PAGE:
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About nicethugbert

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    (2) Evoker
  1. "NWN10" I don't care if it's FR or D&D. I want a toolset based game where I can make my own PW, in Linux. Where I can choose the rules as I please for my PW and you can choose the rules as you please for your PW.
  2. The link works fine for me. Are you guys mental health professionals?
  3. A game with the positive aspects of Dragon's Dogma(Dragon's Dogma Review) but without the negative aspects. Positives: Grab System - Boss Battles the way they SHOULD be! Action-oriented combat with tons of variety. Flexible Class system lets you try out all 9 Vocations on a single character! Day/Night Cycle with dynamic enemies. Pawns are helpful in battle for the most part. Negatives: Restrictive Fast Travel System leads to tons of backtracking. Pawns wont SHUT THE HELL UP! Lackluster Storyline and Quests. Lacks Overall Polish with bad lip-snycing & poorly detailed character models.
  4. I was talking about my personal preferences. I don't play games that I like over and over again. Just having a long checkbox list of features does not make a game any better by default. In fact, focusing on a limited list of features tends to make for a more coherent and better overall game experience. A hypothetical toolset that takes resources to develop and reaches 1/5 of the players at best is not a good investment for any publisher. Yeah, were all talking about our personal preferences, but, that does not rule out being reasonable about our personal preferences. But, you must have not enjoyed the NWN/NWN2 series. Good modules are still being produced for it and I get to enjoy them. I'm not proposing just having a long check box list of features, I specifically mentioned a better feature set. Have fun with your "long checkbox list of features" straw man.
  5. You don't really get my point, do you? Developers don't have infinite teams that can delay a game indefinitely, that's something reserved for a giant like Blizzard, not a little , and honestly on the verge of dying, developer like Obsidian. They have to choose priorities. They've decided that going with the single player + multiplayer route was more than enough and focused on that. You can disagree on their priorities, but, as I've already pointed out, the intention behind it certainly isn't screwing the modding community. Developers have publishers to foot the bill. I never claimed that they were out to screw the modding community or that they are. But, by all means enjoy your straw man. Being that I have in mind a game with longevity, not a flash in the pan, they can release their toolset and improve it over time. They'll profit from our feedback. After all, if it's easy for me to use, then it increases a pro's productivity greatly and so the expansions will be easier/faster to produce and they'll make more money.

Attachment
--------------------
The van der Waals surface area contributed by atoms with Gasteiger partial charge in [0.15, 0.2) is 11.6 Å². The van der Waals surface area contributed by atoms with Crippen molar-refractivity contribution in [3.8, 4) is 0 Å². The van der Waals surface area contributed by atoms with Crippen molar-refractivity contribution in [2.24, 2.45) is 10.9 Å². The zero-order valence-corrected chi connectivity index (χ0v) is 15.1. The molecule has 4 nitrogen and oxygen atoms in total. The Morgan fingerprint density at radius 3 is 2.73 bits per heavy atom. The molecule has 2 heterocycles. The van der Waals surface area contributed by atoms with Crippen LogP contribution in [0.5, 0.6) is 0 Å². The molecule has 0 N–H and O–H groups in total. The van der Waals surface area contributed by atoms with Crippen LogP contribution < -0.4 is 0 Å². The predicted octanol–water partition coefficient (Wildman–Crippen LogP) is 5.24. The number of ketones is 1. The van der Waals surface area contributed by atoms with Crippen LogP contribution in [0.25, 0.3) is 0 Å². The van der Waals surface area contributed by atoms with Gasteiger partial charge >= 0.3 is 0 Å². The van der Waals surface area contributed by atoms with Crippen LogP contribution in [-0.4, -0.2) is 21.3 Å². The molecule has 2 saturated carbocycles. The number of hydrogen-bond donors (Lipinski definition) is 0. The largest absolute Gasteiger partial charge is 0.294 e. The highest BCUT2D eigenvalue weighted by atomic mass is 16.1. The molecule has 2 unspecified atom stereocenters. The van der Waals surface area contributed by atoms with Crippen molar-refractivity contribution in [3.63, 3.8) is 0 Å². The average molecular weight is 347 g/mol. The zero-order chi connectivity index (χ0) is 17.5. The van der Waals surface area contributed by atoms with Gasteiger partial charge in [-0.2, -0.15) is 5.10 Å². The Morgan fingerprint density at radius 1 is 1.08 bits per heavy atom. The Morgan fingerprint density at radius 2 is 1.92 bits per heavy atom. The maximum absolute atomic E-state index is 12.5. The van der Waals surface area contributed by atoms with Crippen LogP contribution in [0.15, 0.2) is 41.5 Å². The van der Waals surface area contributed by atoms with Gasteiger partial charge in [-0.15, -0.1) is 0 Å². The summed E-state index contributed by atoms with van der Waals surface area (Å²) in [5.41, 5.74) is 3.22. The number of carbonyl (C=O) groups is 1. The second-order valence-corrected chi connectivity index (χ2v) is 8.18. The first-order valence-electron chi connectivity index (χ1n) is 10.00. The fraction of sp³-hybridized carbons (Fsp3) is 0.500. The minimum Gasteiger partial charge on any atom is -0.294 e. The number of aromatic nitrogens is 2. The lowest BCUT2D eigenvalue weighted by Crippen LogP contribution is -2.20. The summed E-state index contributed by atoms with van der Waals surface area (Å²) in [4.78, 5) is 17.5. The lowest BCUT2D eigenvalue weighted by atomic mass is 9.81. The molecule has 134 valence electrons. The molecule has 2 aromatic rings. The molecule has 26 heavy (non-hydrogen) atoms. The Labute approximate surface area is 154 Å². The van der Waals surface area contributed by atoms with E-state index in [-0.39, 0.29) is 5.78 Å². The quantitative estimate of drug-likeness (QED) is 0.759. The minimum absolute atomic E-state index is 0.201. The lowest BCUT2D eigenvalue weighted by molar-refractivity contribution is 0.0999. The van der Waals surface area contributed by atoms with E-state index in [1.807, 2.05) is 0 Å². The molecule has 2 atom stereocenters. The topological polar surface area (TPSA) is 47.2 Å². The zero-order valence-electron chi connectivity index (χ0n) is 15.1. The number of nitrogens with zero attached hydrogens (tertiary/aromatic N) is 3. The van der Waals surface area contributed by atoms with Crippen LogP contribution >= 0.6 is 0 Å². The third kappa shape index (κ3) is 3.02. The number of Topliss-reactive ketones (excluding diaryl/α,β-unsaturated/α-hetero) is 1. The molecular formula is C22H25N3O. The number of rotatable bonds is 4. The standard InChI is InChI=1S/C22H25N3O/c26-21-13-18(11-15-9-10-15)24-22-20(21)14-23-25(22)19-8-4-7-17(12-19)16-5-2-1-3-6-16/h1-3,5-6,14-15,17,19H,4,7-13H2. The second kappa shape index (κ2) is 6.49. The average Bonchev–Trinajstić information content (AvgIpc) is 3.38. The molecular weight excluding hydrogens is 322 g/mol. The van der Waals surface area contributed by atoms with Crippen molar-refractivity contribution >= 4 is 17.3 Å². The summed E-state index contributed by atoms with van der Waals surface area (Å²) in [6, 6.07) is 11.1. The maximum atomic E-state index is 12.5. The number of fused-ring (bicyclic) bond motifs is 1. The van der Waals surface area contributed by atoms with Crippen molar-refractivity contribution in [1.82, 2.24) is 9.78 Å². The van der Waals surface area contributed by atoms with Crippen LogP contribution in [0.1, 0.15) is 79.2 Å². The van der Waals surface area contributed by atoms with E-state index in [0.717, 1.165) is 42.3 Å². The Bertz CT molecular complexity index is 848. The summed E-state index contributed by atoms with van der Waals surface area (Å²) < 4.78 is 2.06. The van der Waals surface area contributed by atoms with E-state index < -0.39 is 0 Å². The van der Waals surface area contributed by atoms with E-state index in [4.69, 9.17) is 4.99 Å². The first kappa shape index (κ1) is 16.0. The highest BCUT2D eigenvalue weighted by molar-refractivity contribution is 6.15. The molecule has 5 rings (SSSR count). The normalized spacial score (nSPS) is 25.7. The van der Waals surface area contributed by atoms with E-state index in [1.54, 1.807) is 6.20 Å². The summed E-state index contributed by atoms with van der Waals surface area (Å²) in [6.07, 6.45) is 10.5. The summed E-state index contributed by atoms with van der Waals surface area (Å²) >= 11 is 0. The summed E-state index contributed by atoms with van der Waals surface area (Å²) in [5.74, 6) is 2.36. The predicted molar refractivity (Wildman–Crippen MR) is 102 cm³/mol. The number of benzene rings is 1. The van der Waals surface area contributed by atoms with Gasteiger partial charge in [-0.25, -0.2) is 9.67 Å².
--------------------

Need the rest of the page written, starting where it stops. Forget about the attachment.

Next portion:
6. NWN2 had inferior animation, stealth, and AI. I guess that NWN2 is a good example of why creating games with superior animations, stealth, and AI is pretty difficult. You can take anyone's failings as an excuse for them to never do anything. For instance, I'm seeing video reviews of Alpha Protocol that demonstrate it's inferior animations, stealth, and AI. I guess I should expect the same from Dungeon Siege II, or any OEI game for that matter.
  7. Re: Flash in the pan Steam/Gamer's Gate/Good Old Games/retail sales, bargain bin, etc? Generally I only play a game once, this has nothing to do with the quality of the game. Re: Toolsets While the polish level of a game and the presence of a toolset are not connected, it is obvious that releasing a toolset requires extra time/manpower/money that is better spent on marketing, for example. Especially for multiplatform games where only the PC version would have the toolset anyway. Re: Flash In The Pan A game that is so good that it is worth playing over again is obviously better than a game that is worth playing only once just like a game that is worth playing instead of another game is better than the other game. Re: Toolsets A good game is worth marketing. A better game is worth marketing more than a lesser game. A better feature set makes a game better therefore more marketable. A good toolset makes the feature set better which makes the game better therefore more marketable.